Continuing my player profiles (because I know you love them), I'm going to take you through the short, sordid career of Maureece Rice. Rice, a 6'1" 225 pound guard, has the body-type of Khalid El-Amin and scoring prowess of Wilt Chamberlain. Interesting, huh?
How he got here
Maureece Rice grew up a playground legend in North Philly, emulating the game of another Philadelphia star, Allen Iverson. I can't find any sources to confirm this, but I believe he once said "North Philadelphia, born and raised, on the playground is where I spent most of my days."
When he was 10 or 11 years old, he dropped 40 in a city league game and people were impressed. Once he grew up, he kept scoring in large amounts. At Strawberry Mansion High School (doesn't that sound lovely?), he broke Wilt Chamberlain's Philadelphia High School all-time scoring record. Of course he did it in four years while Chamberlain did it in three, but there aren't many people that can say they broke a Wilt Chamberlain scoring record, so I'm going to give him props. He also crossed up LeBron James in high school, even though it was a 30ish-point loss.
Coming out of high school, his grades weren't so hot, so he enrolled in a prep school. After getting his grades up to snuff, he enrolled at George Washington University, which is a hot-bed for future D-Leaguer's (Carl Elliott, JR Pinnock and Pops Mensah-Bonsu off the top of my head). At George Washington, he came off the bench his first two seasons, being compared to Vinnie "Microwave" Johnson.
That's a compelling comparison, but not exactly something a 6'1" dude that's supposed to be a point guard should strive toward. Nonetheless, he was named the A-10 Sixth Man of the Year. His junior season was good (15.8 points and 43% from deep), before making the ill-fated decision to enter the NBA draft, and then withdraw.
His senior season, in a word, was a disaster. he gave interviews saying he doesn't like interviews, left an Adidas camp because people said he was too selfish, and then was transitioned to point guard at the beginning of the season after an injury to Travis King. He didn't like this role, he wasn't very good at this role, and after being suspended twice during the season, he was finally kicked off the team in March, after averaging just 9.2 points per game.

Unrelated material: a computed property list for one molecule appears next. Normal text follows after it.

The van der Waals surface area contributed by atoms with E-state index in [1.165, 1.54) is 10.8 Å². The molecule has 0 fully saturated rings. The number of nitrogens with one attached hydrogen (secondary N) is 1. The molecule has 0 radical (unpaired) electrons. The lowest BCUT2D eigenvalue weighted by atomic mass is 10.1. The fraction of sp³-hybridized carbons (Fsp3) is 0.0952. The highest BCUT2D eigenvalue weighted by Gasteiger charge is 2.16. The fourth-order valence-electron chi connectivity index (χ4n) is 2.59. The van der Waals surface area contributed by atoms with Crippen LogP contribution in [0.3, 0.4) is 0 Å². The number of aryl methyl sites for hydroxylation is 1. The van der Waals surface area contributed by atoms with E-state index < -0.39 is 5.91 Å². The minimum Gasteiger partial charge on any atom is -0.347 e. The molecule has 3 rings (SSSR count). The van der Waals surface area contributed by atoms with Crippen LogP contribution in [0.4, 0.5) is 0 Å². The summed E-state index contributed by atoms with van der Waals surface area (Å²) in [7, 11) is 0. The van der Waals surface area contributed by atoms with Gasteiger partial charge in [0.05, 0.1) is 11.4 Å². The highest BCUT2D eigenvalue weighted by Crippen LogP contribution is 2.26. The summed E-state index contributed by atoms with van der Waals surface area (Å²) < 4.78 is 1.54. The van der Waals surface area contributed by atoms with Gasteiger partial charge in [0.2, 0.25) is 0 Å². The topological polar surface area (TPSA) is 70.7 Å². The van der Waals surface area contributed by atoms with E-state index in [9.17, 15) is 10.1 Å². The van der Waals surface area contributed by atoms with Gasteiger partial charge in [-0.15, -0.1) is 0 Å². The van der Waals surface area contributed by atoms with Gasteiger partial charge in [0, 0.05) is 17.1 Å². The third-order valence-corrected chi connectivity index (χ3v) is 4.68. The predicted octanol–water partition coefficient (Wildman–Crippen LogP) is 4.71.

As what was undoubtedly a favor, Rice ended up on the Philadelphia 76ers preseason roster. This didn't go so hot, however, and he was released, ending up being allocated to the Erie Bayhawks this season. After the jump, lets see how his first year of professional basketball went!
This year in the D-League, the Bayhawks had the craziest makeup of a team I've seen in the D-League. The offense was run through Erik Daniels, who is a small forward in the NBA, but apparently a center in the D-League. Anyway, this led to Maureece Rice not really needing to be a true point guard, and thusly, not getting kicked off the team.
His first half of the season, he wasn't hitting his shots (42% from the field), which is what he's best at. Thus, the Bayhawks struggled. His second half of the season, though, is when he started showing that the kid with my least favorite spelling of the name more Maureece can play. He shot 53% from the field in the second half of the season, upping his assist numbers as well. I'm not sure what changed, but he played well in the second half of the season.
His best game was probably a victory over the Austin Toros in March, when he scored 26 points, grabbed eight boards and dished seven assists, shooting 10-of-16 from the field with DeMarcus Nelson and Squeaky Johnson defending him. Granted, Nelson had a great game on offense as well, though Rice and Quincy Douby were defending, which doesn't exactly equate to any defensive prowess.
Dude can score. As Jon L said in a post long ago, his shot is a little flat at times, but it is money. He can also use his body to get to the rim, as his girth makes up for his height.
He's not a point guard. He can be a third-string combo-guard, that can come in and score, but he's not a great distributor. Regardless, I'm sure he'll make a Summer League team, and if a team needs a scoring point guard off the bench, Rice would be the best choice in the D-League.